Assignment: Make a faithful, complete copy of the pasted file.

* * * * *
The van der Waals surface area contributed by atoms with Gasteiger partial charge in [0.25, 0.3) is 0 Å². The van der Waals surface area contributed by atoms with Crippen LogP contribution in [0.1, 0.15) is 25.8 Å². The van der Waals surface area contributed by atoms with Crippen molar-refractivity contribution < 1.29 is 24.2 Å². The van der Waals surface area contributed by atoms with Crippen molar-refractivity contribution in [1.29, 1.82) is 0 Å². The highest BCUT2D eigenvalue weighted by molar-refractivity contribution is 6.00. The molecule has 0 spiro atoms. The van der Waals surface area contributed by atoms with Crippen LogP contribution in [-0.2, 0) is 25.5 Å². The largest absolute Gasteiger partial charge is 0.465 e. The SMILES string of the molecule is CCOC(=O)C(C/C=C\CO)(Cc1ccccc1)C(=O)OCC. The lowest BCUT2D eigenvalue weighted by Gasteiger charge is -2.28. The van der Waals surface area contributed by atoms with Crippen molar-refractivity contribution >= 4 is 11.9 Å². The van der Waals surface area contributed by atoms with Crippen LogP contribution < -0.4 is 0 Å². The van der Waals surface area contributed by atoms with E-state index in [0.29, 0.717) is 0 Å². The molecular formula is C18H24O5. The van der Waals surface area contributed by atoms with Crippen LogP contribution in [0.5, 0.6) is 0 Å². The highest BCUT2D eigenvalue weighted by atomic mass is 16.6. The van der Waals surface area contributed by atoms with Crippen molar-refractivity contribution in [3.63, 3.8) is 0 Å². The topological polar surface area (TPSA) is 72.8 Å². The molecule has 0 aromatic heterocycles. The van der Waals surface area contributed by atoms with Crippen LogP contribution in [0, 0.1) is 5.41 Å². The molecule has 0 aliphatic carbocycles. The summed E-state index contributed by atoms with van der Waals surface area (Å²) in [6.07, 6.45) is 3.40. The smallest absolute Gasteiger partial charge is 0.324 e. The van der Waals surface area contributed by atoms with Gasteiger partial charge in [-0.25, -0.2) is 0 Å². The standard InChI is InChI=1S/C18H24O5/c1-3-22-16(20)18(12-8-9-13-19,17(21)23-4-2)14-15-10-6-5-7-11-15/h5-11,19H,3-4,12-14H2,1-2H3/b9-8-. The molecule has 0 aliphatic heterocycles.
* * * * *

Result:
The van der Waals surface area contributed by atoms with Gasteiger partial charge in [0.25, 0.3) is 0 Å². The van der Waals surface area contributed by atoms with Crippen LogP contribution in [0.1, 0.15) is 25.8 Å². The van der Waals surface area contributed by atoms with Crippen molar-refractivity contribution < 1.29 is 24.2 Å². The van der Waals surface area contributed by atoms with Crippen molar-refractivity contribution in [1.29, 1.82) is 0 Å². The highest BCUT2D eigenvalue weighted by molar-refractivity contribution is 6.00. The molecule has 0 spiro atoms. The van der Waals surface area contributed by atoms with Crippen LogP contribution in [-0.2, 0) is 25.5 Å². The largest absolute Gasteiger partial charge is 0.465 e. The SMILES string of the molecule is CCOC(=O)C(C/C=C\CO)(Cc1ccccc1)C(=O)OCC. The lowest BCUT2D eigenvalue weighted by Gasteiger charge is -2.28. The van der Waals surface area contributed by atoms with Crippen molar-refractivity contribution >= 4 is 11.9 Å². The van der Waals surface area contributed by atoms with Crippen LogP contribution < -0.4 is 0 Å². The van der Waals surface area contributed by atoms with E-state index in [0.29, 0.717) is 0 Å². The molecular formula is C18H24O5. The van der Waals surface area contributed by atoms with Crippen LogP contribution in [0.5, 0.6) is 0 Å². The highest BCUT2D eigenvalue weighted by atomic mass is 16.6. The van der Waals surface area contributed by atoms with Crippen molar-refractivity contribution in [3.63, 3.8) is 0 Å². The topological polar surface area (TPSA) is 72.8 Å². The molecule has 0 aromatic heterocycles. The van der Waals surface area contributed by atoms with Crippen LogP contribution in [0, 0.1) is 5.41 Å². The molecule has 0 aliphatic carbocycles. The summed E-state index contributed by atoms with van der Waals surface area (Å²) in [6.07, 6.45) is 3.40. The smallest absolute Gasteiger partial charge is 0.324 e. The van der Waals surface area contributed by atoms with Gasteiger partial charge in [-0.25, -0.2) is 0 Å². The standard InChI is InChI=1S/C18H24O5/c1-3-22-16(20)18(12-8-9-13-19,17(21)23-4-2)14-15-10-6-5-7-11-15/h5-11,19H,3-4,12-14H2,1-2H3/b9-8-. The molecule has 0 aliphatic heterocycles.